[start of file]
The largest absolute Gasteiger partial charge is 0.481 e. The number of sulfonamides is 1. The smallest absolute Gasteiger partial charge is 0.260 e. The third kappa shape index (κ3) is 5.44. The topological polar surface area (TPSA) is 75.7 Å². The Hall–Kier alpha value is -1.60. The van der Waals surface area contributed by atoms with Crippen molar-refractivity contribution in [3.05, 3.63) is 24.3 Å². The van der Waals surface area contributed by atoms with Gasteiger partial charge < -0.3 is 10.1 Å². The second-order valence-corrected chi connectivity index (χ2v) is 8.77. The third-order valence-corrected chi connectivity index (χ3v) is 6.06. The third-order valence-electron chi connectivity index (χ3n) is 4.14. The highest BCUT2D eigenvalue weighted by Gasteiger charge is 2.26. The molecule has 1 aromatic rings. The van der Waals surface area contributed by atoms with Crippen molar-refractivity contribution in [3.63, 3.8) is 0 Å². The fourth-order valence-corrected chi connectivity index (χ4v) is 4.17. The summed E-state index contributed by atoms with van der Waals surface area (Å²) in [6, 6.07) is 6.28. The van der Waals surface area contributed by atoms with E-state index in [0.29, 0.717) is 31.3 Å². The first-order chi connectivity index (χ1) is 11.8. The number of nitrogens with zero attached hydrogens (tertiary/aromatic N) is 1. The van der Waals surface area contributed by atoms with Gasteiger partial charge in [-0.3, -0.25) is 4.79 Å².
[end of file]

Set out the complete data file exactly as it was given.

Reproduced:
The largest absolute Gasteiger partial charge is 0.481 e. The number of sulfonamides is 1. The smallest absolute Gasteiger partial charge is 0.260 e. The third kappa shape index (κ3) is 5.44. The topological polar surface area (TPSA) is 75.7 Å². The Hall–Kier alpha value is -1.60. The van der Waals surface area contributed by atoms with Crippen molar-refractivity contribution in [3.05, 3.63) is 24.3 Å². The van der Waals surface area contributed by atoms with Gasteiger partial charge < -0.3 is 10.1 Å². The second-order valence-corrected chi connectivity index (χ2v) is 8.77. The third-order valence-corrected chi connectivity index (χ3v) is 6.06. The third-order valence-electron chi connectivity index (χ3n) is 4.14. The highest BCUT2D eigenvalue weighted by Gasteiger charge is 2.26. The molecule has 1 aromatic rings. The van der Waals surface area contributed by atoms with Crippen molar-refractivity contribution in [3.63, 3.8) is 0 Å². The fourth-order valence-corrected chi connectivity index (χ4v) is 4.17. The summed E-state index contributed by atoms with van der Waals surface area (Å²) in [6, 6.07) is 6.28. The van der Waals surface area contributed by atoms with E-state index in [0.29, 0.717) is 31.3 Å². The first-order chi connectivity index (χ1) is 11.8. The number of nitrogens with zero attached hydrogens (tertiary/aromatic N) is 1. The van der Waals surface area contributed by atoms with Gasteiger partial charge in [-0.3, -0.25) is 4.79 Å².